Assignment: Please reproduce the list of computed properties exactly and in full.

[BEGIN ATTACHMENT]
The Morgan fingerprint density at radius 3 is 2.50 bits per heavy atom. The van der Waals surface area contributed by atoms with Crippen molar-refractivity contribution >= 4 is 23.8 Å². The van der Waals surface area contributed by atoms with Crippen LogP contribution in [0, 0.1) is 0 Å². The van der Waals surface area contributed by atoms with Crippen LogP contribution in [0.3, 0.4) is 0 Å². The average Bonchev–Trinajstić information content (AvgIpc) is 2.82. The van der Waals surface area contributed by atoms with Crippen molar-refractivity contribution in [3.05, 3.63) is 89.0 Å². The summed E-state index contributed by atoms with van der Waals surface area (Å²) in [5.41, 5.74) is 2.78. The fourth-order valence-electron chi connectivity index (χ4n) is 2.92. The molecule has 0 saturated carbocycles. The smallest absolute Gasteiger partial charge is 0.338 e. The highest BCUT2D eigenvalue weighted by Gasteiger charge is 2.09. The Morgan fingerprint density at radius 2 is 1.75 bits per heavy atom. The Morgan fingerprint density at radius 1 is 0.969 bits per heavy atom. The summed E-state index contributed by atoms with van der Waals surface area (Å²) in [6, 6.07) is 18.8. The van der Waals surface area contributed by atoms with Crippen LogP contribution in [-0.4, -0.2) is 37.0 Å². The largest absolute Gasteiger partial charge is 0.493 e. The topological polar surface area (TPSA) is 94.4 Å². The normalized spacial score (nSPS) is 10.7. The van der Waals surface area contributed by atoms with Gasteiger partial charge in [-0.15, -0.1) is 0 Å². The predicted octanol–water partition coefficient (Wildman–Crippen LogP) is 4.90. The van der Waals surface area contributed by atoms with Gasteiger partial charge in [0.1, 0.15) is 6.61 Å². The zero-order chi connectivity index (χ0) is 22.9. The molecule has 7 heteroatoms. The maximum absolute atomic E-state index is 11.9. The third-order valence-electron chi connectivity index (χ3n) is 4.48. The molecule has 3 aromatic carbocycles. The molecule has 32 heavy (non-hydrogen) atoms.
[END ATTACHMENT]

The Morgan fingerprint density at radius 3 is 2.50 bits per heavy atom. The van der Waals surface area contributed by atoms with Crippen molar-refractivity contribution >= 4 is 23.8 Å². The van der Waals surface area contributed by atoms with Crippen LogP contribution in [0, 0.1) is 0 Å². The van der Waals surface area contributed by atoms with Crippen LogP contribution in [0.3, 0.4) is 0 Å². The average Bonchev–Trinajstić information content (AvgIpc) is 2.82. The van der Waals surface area contributed by atoms with Crippen molar-refractivity contribution in [3.05, 3.63) is 89.0 Å². The summed E-state index contributed by atoms with van der Waals surface area (Å²) in [5.41, 5.74) is 2.78. The fourth-order valence-electron chi connectivity index (χ4n) is 2.92. The molecule has 0 saturated carbocycles. The smallest absolute Gasteiger partial charge is 0.338 e. The highest BCUT2D eigenvalue weighted by Gasteiger charge is 2.09. The Morgan fingerprint density at radius 2 is 1.75 bits per heavy atom. The Morgan fingerprint density at radius 1 is 0.969 bits per heavy atom. The summed E-state index contributed by atoms with van der Waals surface area (Å²) in [6, 6.07) is 18.8. The van der Waals surface area contributed by atoms with Crippen LogP contribution in [-0.4, -0.2) is 37.0 Å². The largest absolute Gasteiger partial charge is 0.493 e. The topological polar surface area (TPSA) is 94.4 Å². The normalized spacial score (nSPS) is 10.7. The van der Waals surface area contributed by atoms with Gasteiger partial charge in [-0.15, -0.1) is 0 Å². The predicted octanol–water partition coefficient (Wildman–Crippen LogP) is 4.90. The van der Waals surface area contributed by atoms with Gasteiger partial charge in [0.1, 0.15) is 6.61 Å². The zero-order chi connectivity index (χ0) is 22.9. The molecule has 7 heteroatoms. The maximum absolute atomic E-state index is 11.9. The third-order valence-electron chi connectivity index (χ3n) is 4.48. The molecule has 3 aromatic carbocycles. The molecule has 32 heavy (non-hydrogen) atoms.